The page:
And it turns out that my parents turned off the movie thinking it was over, before they reached the end.

Robert Redford floats in the darkness with no hope left, and he sees dimly in the distance the lights of a small boat.  He has no way to signal this boat, other than to light his life raft on fire, and leap into the water and wait . . .

But no one comes and in the last scene of the movie we see him surrender, and sink into the dark water, and then in the last second of the movie, a hand reaches into the water and grabs hold of him.  And the movie ends.

I think pastors must watch movies differently, because I watched this movie and thought, this is how baptism works, this is how salvation by grace works.  After we have exhausted every effort at self-salvation, and we are sunk in the depths of death and sin, we are rescued by Jesus Christ.

Jesus as the rescuer – perhaps that portrayal of Jesus makes us uncomfortable.

Thomas Long, a preaching professor, and a Presbyterian, named one of the most effective preachers in the English language, tells the story of watching a well-known Christian musician on Larry King Live tell his life story, and Long writes that it was exactly the kind of story he prefers not to hear from the pulpit.  The musician took his faith and music skills to Nashville, where he found some success but also found drugs: “One desperate night, he came completely apart emotionally and found himself lying face down on the linoleum floor of his kitchen, sobbing uncontrollably, crying out to God for salvation. ‘I woke up the next day,’ he said, and I haven’t been the same since. That was 28 years ago. I just give credit to the Lord,’ he said, reflecting on three decades of sobriety and productivity. ‘I think God just rescued me.’”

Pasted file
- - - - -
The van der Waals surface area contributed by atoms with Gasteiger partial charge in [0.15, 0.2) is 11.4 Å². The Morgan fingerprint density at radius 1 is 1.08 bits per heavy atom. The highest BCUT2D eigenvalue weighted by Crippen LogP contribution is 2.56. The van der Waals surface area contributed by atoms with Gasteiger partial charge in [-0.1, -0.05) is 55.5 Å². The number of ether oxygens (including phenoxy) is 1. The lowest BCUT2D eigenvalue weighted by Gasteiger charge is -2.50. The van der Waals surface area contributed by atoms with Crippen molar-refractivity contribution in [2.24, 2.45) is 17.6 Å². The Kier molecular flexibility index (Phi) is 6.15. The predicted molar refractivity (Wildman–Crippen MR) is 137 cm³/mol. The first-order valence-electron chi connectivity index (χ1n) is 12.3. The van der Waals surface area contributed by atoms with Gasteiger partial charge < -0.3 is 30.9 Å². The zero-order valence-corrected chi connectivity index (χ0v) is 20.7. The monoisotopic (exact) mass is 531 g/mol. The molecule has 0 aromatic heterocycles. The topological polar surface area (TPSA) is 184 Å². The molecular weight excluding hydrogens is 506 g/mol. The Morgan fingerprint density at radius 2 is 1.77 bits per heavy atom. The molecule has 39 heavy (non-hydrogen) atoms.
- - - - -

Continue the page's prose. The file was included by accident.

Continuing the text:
And Thomas Long writes how he doesn’t like these overly simplistic salvation stories, because they remind him of the revival testimonies he grew up around.

But he writes, “Frankly, though, the real reason why such stories of sin and salvation cause us discomfort may well be that they bring us too close to the molten core of the Christian faith . . . the fact of the matter is that the gospel is at root a rescue story. Even Jesus’ name . . . means ‘the Lord saves.’”

The passage from Ephesians begins, “But God, who is rich in mercy, out of the great love with which he loved us even when we were dead through our trespasses, made us alive together with Christ—by grace you have been saved.”

And Long writes, “To see this statement as applicable to us, to swallow even one ounce of this claim, we must admit a cluster of truths about ourselves we would rather not face—

that we are captive to cultural and spiritual forces over which we have no control, that they have drained the life out of us, that we are unable to think or feel or crawl our way free, and that we are in urgent need of a God who comes to rescue.

In short, we need saving . . . Recently a popular theologian declared, ‘The Jesus who ‘died for our sins’ has simply got to go. .. . Christianity must move beyond a rescuing Jesus.’ Long says that there is part of him that says amen to this. Then he writes, “But then I realize that I am face down on a linoleum floor somewhere in my life, powerless, praying like mad . . . And when I find myself lifted up into new life and hope, I am more grateful than I can say that by grace I have been saved through faith, and this is not my own doing.”

Lent is the perfect time to remember that we need saving.  All is lost, we are dead, we are dust and to dust we will return.

During this Lent, let us examine ourselves.  Where are the dark corners of our lives?  Where is our sin drowning us, sucking the life out of us?  Where is the anger we can’t let go of?  Where is the wound that won’t heal?  In what ways are we trying so hard to save ourselves?

This is the good work of Lent.  And then finally we will arrive at Easter, we will journey from darkness into light.

Another famous preacher Fred Craddock writes, “what does it mean . . . to become a Christian?  . . . You were dead.

That is to say, you were caught in a futile way of life, obedient to the desires of the flesh, seeking the approval of your culture, heeding every inclination that led away from God, aimless and helpless to extricate yourself.

But God, rich in love and mercy, by free unmerited favor quickened your life and set you in a safe place in the constant presence of Christ.”  Amen.